3. All three of these composers wrote many sets of works - three’s as in Mozart’s last symphonies, or Beethoven’s Opus 1 and Opus 2; or sixes as in most of Haydn’s string quartets, his ‘Paris’ and ‘London symphonies, and Beethoven’s Opus 18.
Obviously, each work in each set was written in a contrasting tonality, usually included minor key works, and they had very different characters.

In short, I’m not sure E flat was particularly a favourite* key, more that the understood characteristics of the key provided a contrast with adjacent works in tonality, mood, and character.

* HC Robbins Landon suggests that f minor was in fact Haydn’s favourite key, but it was by no means his most frequently used tonality; beware the dangers of thinking most commonly used = favourite.



Elaine Blackhurst

@Serge Smirnoff
You are quite right about Opus 9 (1768/69) being the first set of ‘proper’ modern string quartets.*

Haydn wrote 68 in total, but the first ten - often listed as Opus 0, 1 and 2 - are five movement ‘divertimenti a quattro’; the remaining 58 from Opus 20 forward (1772), are without exception an unprecedented, and unbroken chain of masterpieces.

Additionally, Opus 9 and Opus 17 also contain some very fine works, and none of them are not worth repeated listening.
Even the very early works Opus 0,1, and 2 are professionally composed and lovely music - there is no such thing as immature, or ‘early’ Haydn.

* Mozart took the trouble to study these works, and noted the contents carefully as is clearly evidenced in some of his own works.



Serge Smirnoff

Gérard Begni, below is quote from booklet of Op 9 from Festetics-recorded set of quartets.

LÁSZLÓ SOMFAI (Author of text)

Opus 9: Haydn s first genuine String Quartets

The aged Haydn is supposed to have told Artaria, his Viennese publisher, when he was about to publish the collected string quartets, that the series should only include the quartets from no. 19 onwards. By that time, in fact, there had already been a kind of a collected edition in parts printed by Pleyel in Paris, in which three early sets of six works each (known today as opus 1, opus 2 and opus 3) were followed by no. 19, the first quartet of the set opus 9.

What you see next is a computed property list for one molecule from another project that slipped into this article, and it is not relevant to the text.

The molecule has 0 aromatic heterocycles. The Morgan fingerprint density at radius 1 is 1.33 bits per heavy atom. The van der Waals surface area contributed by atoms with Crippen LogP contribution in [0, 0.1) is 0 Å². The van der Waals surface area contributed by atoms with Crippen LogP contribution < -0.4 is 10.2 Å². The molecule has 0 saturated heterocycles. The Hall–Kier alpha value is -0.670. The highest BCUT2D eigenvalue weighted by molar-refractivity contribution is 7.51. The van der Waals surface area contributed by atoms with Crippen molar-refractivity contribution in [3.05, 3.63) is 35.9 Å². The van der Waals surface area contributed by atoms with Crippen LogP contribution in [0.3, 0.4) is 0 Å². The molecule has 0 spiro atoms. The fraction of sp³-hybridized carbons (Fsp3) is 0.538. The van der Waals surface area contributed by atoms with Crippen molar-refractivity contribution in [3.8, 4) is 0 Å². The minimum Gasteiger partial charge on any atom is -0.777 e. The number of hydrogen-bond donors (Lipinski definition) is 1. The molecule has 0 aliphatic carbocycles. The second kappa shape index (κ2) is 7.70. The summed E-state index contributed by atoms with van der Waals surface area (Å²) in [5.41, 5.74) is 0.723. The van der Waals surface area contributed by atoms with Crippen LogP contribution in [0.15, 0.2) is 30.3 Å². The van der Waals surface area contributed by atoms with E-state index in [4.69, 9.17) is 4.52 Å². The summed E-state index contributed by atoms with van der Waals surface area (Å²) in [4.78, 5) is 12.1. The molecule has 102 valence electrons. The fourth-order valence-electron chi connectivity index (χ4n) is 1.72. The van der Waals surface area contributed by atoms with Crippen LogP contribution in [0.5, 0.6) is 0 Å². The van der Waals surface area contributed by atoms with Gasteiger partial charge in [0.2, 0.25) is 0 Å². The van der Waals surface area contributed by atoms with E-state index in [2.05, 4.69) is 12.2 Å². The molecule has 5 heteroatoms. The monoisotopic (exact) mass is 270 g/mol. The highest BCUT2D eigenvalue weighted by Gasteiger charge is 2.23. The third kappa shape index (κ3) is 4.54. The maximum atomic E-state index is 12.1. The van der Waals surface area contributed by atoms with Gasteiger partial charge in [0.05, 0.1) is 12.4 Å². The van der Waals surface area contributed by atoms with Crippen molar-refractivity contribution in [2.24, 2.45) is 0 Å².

This statement from Haydn is of utmost importance. Although the 70-year-old composer s memory was failing rapidly and he was sometimes unable to tell whether a particular work from his early days was written by himself or not, the exclusion of the first 18 quartets in the Paris edition should have served as a warning to posterity. Unfortunately it was not taken seriously. <...>

===

László Somfai is a significant figure of international musicology, a dominant personality of domestic musicology and professional training first of all by his Haydn-researches.

//



All comments from YouTube:

LaVell Thompson, Jr.

As a general rule of thumb, I tend to steer clear of writing remarks/comments on YouTube postings. HOWEVER, in the case of this piece, I thought it worth mentioning something VERY IMPORTANT (for those not already in-the-know). While listening to this piece recently, I discovered that Antonin Dvorak was inspired by this piece!


Dvorak's String Quartet no. 4 in E-minor has a second movement titled "Andante religioso." And, if you listen to THAT movement and the THIRD movement of this Haydn work, you'll hear a VERY CLOSE SIMILARITY in color, texture, counterpoint, and I (believe muted strings with both).


I'd not been familiar with the Haydn before hearing the Dvorak. And after discovering the Dvorak quartets (which are ALL AMAZING, FYI...if you're not familiar with them), I instantly fell in love with the 2nd movement of the 4th. So much so that I played it a million times. Anyway...my point is that when I required myself to start listening to the Haydn quartets (since I was not familiar with them...mostly for learning purposes and to see what he does with strings), once hearing THIS piece's 3rd movement, I had to do a double-take because I thought I was listening to Dvorak for a split second! It's very clear that Dvorak must have enjoyed Franz Josef Haydn's writing, too. :-) Clearly, Haydn--being a composer of the Classical period--wrote his music a century before Dvorak's late Romantic music.


Confession: I actually like the Dvorak version better. But, then again: I am a little biased. I'm not exactly a fan of Classicism (with many isolated exceptions). I mostly prefer all things 20th Century (with some exceptions). I also like the Baroque period. O.k. That's enough. lol Thanks for reading (for those who did). Feel free to comment, if you like. Here is a recording of the very piece I'm referring to with an interpretation I like:


https://www.youtube.com/watch?v=tiBv-GptHV8

tenoray1

@Elaine Blackhurst Hmmm...yes. I do believe that I heard or read that somewhere. It's very interesting to know this. I happen to consider Beethoven one of the finest composers in history (as does many people)! My point is that if Beethoven thought that highly of Haydn's work, then it's probably worth taking a more serious listen to and study of this particular piece. Thank you for sharing that information, Elaine!

Elaine Blackhurst

LaVell Thompson, Jr.
You might be interested to know that Beethoven chose to copy out the whole of this quartet for study purposes in 1794.

Haydn’s Opus 20 quartets are one of the great breakthrough moments in the history of western classical music; they defined what a string quartet was to be, and set a mark that became a standard for every future composer of string quartets.